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8.570488 - MENDELSSOHN: String Quintets (Complete)
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Felix Mendelssohn-Bartholdy (1809-1847)
String Quintets

 

Born in Hamburg in 1809, eldest son of the banker Abraham Mendelssohn and grandson of the great Jewish thinker Moses Mendelssohn, Felix Mendelssohn, who took the additional name Bartholdy on his baptism as a Christian, Heine’s ticket of admission to European culture, was brought up in Berlin, where his family settled in 1812. Here he enjoyed the wide cultural opportunities that his family offered, through their own interests and connections.

Mendelssohn’s early gifts, manifested in a number of directions, included marked musical precocity, both as a player and as a performer, at a remarkably early age. These exceptional abilities received every encouragement from his family and their friends, although Abraham Mendelssohn entertained early doubts about the desirability of his son taking the profession of musician. These reservations were in part put to rest by the advice of Cherubini in Paris and by the increasing signs of the boy’s musical abilities and interests.

Mendelssohn’s early manhood brought the opportunity to travel, as far south as Naples and as far north as The Hebrides, with Italy and Scotland both providing the inspiration for later symphonies. His career involved him in the Lower Rhine Festival in Düsseldorf and a period as city director of music, followed, in 1835, by appointment as conductor of the Gewandhaus Orchestra in Leipzig. Here he was able to continue the work he had started in Berlin six years earlier, when he had conducted in Berlin a revival of Bach’s St Matthew Passion. Leipzig was to provide a degree of satisfaction that he could not find in Berlin, where he returned at the invitation of King Friedrich Wilhelm IV in 1841. In Leipzig once more, in 1843, he established a new Conservatory, spending his final years there, until his death at the age of 38 on 4th November 1847, six months after the death of his gifted and beloved sister Fanny.

Mendelssohn’s precocious talent was exhibited once more in 1826. During the previous year he had completed his first opera and the Octet. 1826 brought not only his Overture to A Midsummer Night’s Dream but also the first of his two string quintets. The String Quintet in A major, Op. 18, scored, like Mozart’s, for two violas, opens with a sonata-form movement. The principal subject is entrusted to the first violin and the cello, with livelier figuration, initiates the transition to the secondary material, at first in E major, the dominant key, and then, unusually, in the relative minor, F sharp minor. The exposition is repeated, to be followed by the development, which introduces rapider triplet figuration and a semiquaver passage marked con fuoco. A false recapitulation leads to the recapitulation proper, which omits important elements of the exposition. The movement ends with a coda. The Scherzo originally formed the second movement, with an F sharp minor Minuet as the third movement, including a trio section with canonic imitation. The death from consumption in 1832 of the young violinist Eduard Rietz, to whom the Octet and Violin Sonata, Op. 4, had been dedicated, caused Mendelssohn to write a slow movement Intermezzo, as a tribute to his friend. Rietz, a pupil of his father and of Rode, had joined the Berlin court orchestra in 1819, at the age of seventeen, later becoming leader. Disagreements with the new autocratic Generalmusikdirektor Spontini had led to his leaving the orchestra in 1825 and, the following year, establishing the Berlin Philharmonic Society, the amateur orchestra that he led for Mendelssohn’s revival of Bach’s St Matthew Passion. Marked Andante sostenuto and in F major, the new second movement of the quintet starts with a characteristic descending figure that retains importance throughout. The D minor Scherzo starts with a semiquaver fugal subject from the second viola, and the movement, as it develops, is marked by its use of counterpoint. The quintet ends with a rapid Allegro vivace, in which the principal theme, first heard from the first violin, plays a leading part, while other episodes provide a contrast.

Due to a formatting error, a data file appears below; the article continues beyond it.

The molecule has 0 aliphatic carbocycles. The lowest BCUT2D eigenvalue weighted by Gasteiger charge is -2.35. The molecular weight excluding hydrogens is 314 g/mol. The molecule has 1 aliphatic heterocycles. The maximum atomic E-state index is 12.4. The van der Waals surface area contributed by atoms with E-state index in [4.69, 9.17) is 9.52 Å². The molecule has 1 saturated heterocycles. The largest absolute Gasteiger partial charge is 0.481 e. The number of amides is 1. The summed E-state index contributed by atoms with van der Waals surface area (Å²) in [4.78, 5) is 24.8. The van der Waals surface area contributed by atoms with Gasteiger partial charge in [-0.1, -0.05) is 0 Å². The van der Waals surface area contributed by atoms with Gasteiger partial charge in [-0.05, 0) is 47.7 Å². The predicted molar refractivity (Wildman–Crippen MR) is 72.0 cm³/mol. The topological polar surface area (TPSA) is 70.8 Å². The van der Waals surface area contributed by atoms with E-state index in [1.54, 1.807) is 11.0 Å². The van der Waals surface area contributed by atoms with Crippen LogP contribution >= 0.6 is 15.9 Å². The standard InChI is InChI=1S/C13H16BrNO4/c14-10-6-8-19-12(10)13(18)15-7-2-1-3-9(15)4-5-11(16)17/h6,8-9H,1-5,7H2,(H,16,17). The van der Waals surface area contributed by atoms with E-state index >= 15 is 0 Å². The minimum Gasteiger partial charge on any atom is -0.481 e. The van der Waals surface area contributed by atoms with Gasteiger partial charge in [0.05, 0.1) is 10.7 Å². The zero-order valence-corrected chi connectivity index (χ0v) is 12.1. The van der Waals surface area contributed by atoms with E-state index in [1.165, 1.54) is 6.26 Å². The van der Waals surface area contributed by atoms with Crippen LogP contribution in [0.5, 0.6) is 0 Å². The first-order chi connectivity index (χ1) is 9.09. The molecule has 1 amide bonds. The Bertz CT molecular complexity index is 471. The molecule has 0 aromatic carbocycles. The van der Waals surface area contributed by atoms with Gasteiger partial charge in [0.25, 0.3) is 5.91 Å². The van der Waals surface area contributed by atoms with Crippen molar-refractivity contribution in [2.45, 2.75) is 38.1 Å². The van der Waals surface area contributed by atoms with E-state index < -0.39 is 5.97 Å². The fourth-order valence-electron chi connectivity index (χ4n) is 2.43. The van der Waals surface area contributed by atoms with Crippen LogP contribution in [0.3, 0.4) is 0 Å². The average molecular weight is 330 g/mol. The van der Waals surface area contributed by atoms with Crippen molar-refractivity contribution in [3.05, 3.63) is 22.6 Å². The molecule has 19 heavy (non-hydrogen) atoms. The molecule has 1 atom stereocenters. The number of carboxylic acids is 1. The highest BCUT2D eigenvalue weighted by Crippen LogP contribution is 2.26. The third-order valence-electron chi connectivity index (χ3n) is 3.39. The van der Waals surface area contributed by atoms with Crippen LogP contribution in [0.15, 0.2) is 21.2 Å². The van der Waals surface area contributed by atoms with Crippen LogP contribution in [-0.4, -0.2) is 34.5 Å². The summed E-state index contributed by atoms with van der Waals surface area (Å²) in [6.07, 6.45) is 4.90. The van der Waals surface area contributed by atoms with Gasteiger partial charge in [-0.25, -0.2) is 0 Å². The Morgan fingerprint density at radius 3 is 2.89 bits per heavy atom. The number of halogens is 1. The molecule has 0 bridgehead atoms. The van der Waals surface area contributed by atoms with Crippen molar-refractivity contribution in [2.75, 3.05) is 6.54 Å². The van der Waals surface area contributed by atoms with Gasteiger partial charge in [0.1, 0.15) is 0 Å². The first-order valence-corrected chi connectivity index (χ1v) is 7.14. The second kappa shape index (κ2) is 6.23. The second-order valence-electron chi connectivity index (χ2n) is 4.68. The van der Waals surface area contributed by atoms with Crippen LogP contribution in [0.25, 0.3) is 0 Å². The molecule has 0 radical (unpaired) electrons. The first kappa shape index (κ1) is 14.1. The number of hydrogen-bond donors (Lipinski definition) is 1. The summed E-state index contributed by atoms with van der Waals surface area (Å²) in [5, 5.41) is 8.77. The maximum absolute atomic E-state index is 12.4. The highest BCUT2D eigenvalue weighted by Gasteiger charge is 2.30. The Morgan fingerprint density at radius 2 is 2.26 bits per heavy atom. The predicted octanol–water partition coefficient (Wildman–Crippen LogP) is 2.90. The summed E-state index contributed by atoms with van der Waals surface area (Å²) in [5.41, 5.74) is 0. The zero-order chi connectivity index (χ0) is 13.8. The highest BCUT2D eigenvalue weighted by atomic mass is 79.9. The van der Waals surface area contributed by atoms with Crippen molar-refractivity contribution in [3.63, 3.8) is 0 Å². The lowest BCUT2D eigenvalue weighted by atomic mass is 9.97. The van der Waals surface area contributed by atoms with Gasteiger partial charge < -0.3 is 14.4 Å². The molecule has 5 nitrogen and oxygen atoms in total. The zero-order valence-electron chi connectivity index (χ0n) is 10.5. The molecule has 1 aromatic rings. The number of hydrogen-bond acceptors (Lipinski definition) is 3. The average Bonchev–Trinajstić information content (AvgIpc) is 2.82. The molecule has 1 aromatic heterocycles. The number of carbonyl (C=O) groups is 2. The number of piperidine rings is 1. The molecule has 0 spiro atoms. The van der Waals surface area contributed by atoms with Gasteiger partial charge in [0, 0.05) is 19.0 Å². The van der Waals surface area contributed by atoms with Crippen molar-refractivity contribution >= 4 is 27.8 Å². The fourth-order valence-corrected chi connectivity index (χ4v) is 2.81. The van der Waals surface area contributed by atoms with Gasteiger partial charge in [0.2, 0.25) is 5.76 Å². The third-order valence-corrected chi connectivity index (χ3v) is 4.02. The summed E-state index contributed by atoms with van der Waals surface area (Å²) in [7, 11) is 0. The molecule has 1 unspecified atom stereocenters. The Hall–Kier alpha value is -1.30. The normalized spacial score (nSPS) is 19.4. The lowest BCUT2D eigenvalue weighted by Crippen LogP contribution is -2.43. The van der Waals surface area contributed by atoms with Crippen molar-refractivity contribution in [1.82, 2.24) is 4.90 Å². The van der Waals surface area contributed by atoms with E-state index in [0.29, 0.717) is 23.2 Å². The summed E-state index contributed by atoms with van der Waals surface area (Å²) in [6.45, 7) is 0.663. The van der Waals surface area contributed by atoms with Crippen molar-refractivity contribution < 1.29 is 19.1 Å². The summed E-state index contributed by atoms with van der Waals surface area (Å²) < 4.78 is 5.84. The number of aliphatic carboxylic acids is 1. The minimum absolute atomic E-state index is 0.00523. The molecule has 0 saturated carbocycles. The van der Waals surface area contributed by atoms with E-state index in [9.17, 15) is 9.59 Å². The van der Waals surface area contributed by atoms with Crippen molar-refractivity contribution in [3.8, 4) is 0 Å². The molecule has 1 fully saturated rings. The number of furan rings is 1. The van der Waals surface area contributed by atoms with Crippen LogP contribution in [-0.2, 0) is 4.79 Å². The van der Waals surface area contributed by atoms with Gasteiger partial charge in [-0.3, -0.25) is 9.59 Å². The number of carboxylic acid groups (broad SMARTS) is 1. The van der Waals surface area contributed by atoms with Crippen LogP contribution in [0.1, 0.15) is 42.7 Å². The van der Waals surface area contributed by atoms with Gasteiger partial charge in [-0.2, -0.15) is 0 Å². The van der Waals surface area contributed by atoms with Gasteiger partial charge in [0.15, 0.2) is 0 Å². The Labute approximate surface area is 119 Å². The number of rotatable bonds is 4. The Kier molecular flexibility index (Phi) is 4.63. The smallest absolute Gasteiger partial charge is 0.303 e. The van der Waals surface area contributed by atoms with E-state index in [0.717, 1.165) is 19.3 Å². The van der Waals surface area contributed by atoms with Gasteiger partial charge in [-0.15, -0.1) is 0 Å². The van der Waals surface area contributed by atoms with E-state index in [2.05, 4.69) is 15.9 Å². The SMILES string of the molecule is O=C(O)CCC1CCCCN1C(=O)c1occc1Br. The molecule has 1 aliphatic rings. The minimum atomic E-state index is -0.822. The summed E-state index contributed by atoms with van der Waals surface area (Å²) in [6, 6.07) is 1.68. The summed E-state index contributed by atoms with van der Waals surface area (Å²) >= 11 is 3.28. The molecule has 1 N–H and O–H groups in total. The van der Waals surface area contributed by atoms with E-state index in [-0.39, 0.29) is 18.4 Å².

The String Quintet in B flat major, Op. 87, was written in 1845, but published posthumously. This suggests that the work as we have it may not have represented Mendelssohn’s last word on the composition. It is scored, again, for two violas, and divides the burden more equably between all five instruments. The first movement opens with the first violin statement of the principal theme, to which urgency is added in the tremolo accompaniment. There is a relaxation of tension in the second subject and the thematic material is developed in a central section, where the rising dotted arpeggio figure of the first subject has a constant presence. The second violin opens the recapitulation, soon passing the main theme to the first. The G minor second movement, marked Andante scherzando, treads delicately and includes a contrasting G major section with melodic interest initially in the first viola. This is followed by a moving D minor slow movement, finally modulating to D major. The last movement, with the direction Allegro molto vivace, seems to have caused Mendelssohn some dissatisfaction, and was perhaps the reason for his apparent unwillingness to have the work published. It is in sonata-rondo form, finding due place for a contrapuntal element in a contrasting episode.

Keith Anderson


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